Response to Breyanna Breyanna
I must confess that your ideas are rather reliable and correct. I do agree with the notion that Beowulf is depicted in bright and courageous tones through all the cognominal work. The reader sees him as a brave person who is ready to struggle for his nation and land. In your work you mention, “the narrator basically said that no one else could compare their strength to the great power that was instilled in Beowulf when it came to battle.” Such observation is rather relevant and I consider the depiction of Beowulf as a person who really does not afraid to fight and is ready for any struggle.
One idea that embarrasses me is your remark about the narrator’s regard of Beowulf as a predominantly positive figure with the best features of character. In your work you argue that the narrator “praised him in the highest regard”. I suppose that Beowulf’s depiction acquires different characteristics that may be viewed from different perspectives.
The author writes “never, having drunk, slew / his hearth-companions; a troubled heart was not in him” (Beowulf, 1179-1180). To my mind, Beowulf is depicted as an adamant and rigorous person who is able only for the fight and war. As for the warrior, such features may seem positive and appropriate as for a ruthless struggle such characteristics are significant and essential. On the other hand, Beowulf may be regarded as a fighting machine that is unsuitable for other affairs. Such an indication may be perceived as contradictory and ambiguous.
Also, fearlessness and absolute courage give Beowulf all the desired results. He does win a dragon and accomplishes his goal. The matter is that he must pay his life for that victory, but such fee has not stopped Beowulf, as his task has been to protect his land and its citizens.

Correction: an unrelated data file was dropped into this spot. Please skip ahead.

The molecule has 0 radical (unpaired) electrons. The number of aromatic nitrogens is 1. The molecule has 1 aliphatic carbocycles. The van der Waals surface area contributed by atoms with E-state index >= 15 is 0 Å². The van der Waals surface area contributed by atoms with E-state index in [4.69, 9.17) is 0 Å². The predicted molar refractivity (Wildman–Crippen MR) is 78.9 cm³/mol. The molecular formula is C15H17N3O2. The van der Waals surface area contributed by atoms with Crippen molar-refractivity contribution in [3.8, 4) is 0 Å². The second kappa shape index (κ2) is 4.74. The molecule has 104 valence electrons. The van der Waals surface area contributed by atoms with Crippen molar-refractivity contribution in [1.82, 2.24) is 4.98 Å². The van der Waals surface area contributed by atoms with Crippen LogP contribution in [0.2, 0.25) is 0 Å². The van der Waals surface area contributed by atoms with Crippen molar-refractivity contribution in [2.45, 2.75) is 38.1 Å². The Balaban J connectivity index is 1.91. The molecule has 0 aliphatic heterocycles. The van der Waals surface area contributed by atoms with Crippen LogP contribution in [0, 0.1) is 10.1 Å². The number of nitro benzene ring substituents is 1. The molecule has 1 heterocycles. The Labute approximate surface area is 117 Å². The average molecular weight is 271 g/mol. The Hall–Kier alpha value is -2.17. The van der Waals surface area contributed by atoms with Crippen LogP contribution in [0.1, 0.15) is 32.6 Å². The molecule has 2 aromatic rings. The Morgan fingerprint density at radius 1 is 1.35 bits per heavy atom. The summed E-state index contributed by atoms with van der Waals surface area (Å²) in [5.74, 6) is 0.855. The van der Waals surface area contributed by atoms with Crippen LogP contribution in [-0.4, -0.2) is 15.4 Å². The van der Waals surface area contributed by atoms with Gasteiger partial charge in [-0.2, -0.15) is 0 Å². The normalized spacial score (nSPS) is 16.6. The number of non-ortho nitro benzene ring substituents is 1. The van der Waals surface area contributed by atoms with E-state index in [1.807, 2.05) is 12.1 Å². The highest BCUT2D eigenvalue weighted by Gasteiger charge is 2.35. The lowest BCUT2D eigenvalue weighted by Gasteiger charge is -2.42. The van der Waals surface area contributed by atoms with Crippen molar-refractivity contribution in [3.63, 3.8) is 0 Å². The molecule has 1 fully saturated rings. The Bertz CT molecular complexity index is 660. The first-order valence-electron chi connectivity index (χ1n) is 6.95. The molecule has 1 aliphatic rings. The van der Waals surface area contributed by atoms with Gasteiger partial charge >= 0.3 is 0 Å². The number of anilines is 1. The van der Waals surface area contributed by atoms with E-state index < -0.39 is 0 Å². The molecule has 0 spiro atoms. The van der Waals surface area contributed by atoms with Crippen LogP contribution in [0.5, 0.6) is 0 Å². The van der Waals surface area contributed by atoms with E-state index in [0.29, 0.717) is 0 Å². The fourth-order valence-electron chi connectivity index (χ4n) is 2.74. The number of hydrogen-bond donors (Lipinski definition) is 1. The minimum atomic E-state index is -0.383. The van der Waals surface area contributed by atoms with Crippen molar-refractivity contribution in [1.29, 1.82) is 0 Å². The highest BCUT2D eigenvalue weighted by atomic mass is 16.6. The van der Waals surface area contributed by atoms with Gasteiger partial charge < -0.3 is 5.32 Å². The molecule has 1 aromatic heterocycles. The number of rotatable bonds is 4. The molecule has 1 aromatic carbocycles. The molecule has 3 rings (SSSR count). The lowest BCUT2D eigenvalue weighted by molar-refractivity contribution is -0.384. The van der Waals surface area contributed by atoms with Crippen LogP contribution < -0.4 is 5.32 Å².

All in all, Beowulf is regarded as a bravest figure in this creation. That character is considered to be a real fighter with a big strength and force. Still, such specific features reduce his human characteristics and made this hero look like a struggling device in some moments.
Response to Megan
I should admit that your ideas are rather convincing and due to the topic. The method that is used by the Wife of Bath remains to be a clever and effective one. Betrayal is a thing that percepts completely hard and hurts a person deep inside. This woman is considered to be strong and independent. You argue that her fourth husband is not “as pliable to her command as her previous three spouses”, that is why she exploits various methods of control under him.
You write “instead of confronting her husband about his love interest, she creates the idea of her own adultery, and convinces her husband that she is cheating on him”. I must mention that it is an absolutely accurate and reasonable step. Her decision to take revenge and punish her husband is completely tricky and wily, but it is undoubtedly thought-out and pondered a solution.
She chooses such an insidious way in the execution of her revenge and expressing her anger. Wife of Bath remains to be an offended woman; still, her sexual morality stays clean. This woman does not commit betrayal. She just plays a trick with her unfair husband “Not of my body, in no foul manner, But certainly, I treated folk in such a way” (Chaucer, 485-486). The wife of Bath stays fair in front of his husband due to all moral perspectives. The matter is that he has no right to know about it. The sexual morality of this lady remains to be high and fair what gives the readers a chance to respect her. Still, it is worse to mention that her chastisement under her fourth husband has been ruthless and merciless.
All in all, the Wife of Bath remains to be a vigorous lady with a strong character and a sensitive soul. Her control under her husbands does not always lead to good implications. The fourth one keeps a lover on the side and pays for that painfully. Her methods are austere but rather effective; moreover, we can add that this man obviously deserves such punishment and provokes it by himself.
Beowulf. 20 August 2012. Retrieved from: http://www.heorot.dk/beo-ru.html
Chaucer, G. The Wife of Baths. Retrieved from: http://sites.fas.harvard.edu/~chaucer/teachslf/wbt-par.htm